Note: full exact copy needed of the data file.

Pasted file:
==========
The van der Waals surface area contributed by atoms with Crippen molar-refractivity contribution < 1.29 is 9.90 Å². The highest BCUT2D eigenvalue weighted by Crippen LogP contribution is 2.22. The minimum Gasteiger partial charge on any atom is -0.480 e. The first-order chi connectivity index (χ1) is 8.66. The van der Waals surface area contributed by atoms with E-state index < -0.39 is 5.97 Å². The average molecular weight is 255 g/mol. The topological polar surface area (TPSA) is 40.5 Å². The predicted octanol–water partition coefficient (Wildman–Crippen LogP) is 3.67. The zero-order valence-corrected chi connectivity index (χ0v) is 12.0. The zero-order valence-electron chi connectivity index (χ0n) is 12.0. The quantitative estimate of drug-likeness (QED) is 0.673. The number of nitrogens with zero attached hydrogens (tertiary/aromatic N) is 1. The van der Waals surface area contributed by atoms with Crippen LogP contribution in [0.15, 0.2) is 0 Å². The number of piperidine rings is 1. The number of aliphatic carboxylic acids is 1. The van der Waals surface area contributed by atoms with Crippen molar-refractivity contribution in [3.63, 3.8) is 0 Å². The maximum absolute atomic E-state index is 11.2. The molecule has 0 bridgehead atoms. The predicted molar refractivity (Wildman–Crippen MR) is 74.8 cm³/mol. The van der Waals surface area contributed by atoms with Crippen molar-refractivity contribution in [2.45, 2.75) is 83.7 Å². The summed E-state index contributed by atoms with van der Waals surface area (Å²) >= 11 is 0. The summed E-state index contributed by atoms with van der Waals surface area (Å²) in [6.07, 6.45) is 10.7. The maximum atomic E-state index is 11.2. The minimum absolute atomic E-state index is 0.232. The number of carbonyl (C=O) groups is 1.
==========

The van der Waals surface area contributed by atoms with Crippen molar-refractivity contribution < 1.29 is 9.90 Å². The highest BCUT2D eigenvalue weighted by Crippen LogP contribution is 2.22. The minimum Gasteiger partial charge on any atom is -0.480 e. The first-order chi connectivity index (χ1) is 8.66. The van der Waals surface area contributed by atoms with E-state index < -0.39 is 5.97 Å². The average molecular weight is 255 g/mol. The topological polar surface area (TPSA) is 40.5 Å². The predicted octanol–water partition coefficient (Wildman–Crippen LogP) is 3.67. The zero-order valence-corrected chi connectivity index (χ0v) is 12.0. The zero-order valence-electron chi connectivity index (χ0n) is 12.0. The quantitative estimate of drug-likeness (QED) is 0.673. The number of nitrogens with zero attached hydrogens (tertiary/aromatic N) is 1. The van der Waals surface area contributed by atoms with Crippen LogP contribution in [0.15, 0.2) is 0 Å². The number of piperidine rings is 1. The number of aliphatic carboxylic acids is 1. The van der Waals surface area contributed by atoms with Crippen molar-refractivity contribution in [3.63, 3.8) is 0 Å². The maximum absolute atomic E-state index is 11.2. The molecule has 0 bridgehead atoms. The predicted molar refractivity (Wildman–Crippen MR) is 74.8 cm³/mol. The van der Waals surface area contributed by atoms with Crippen molar-refractivity contribution in [2.45, 2.75) is 83.7 Å². The summed E-state index contributed by atoms with van der Waals surface area (Å²) >= 11 is 0. The summed E-state index contributed by atoms with van der Waals surface area (Å²) in [6.07, 6.45) is 10.7. The maximum atomic E-state index is 11.2. The minimum absolute atomic E-state index is 0.232. The number of carbonyl (C=O) groups is 1.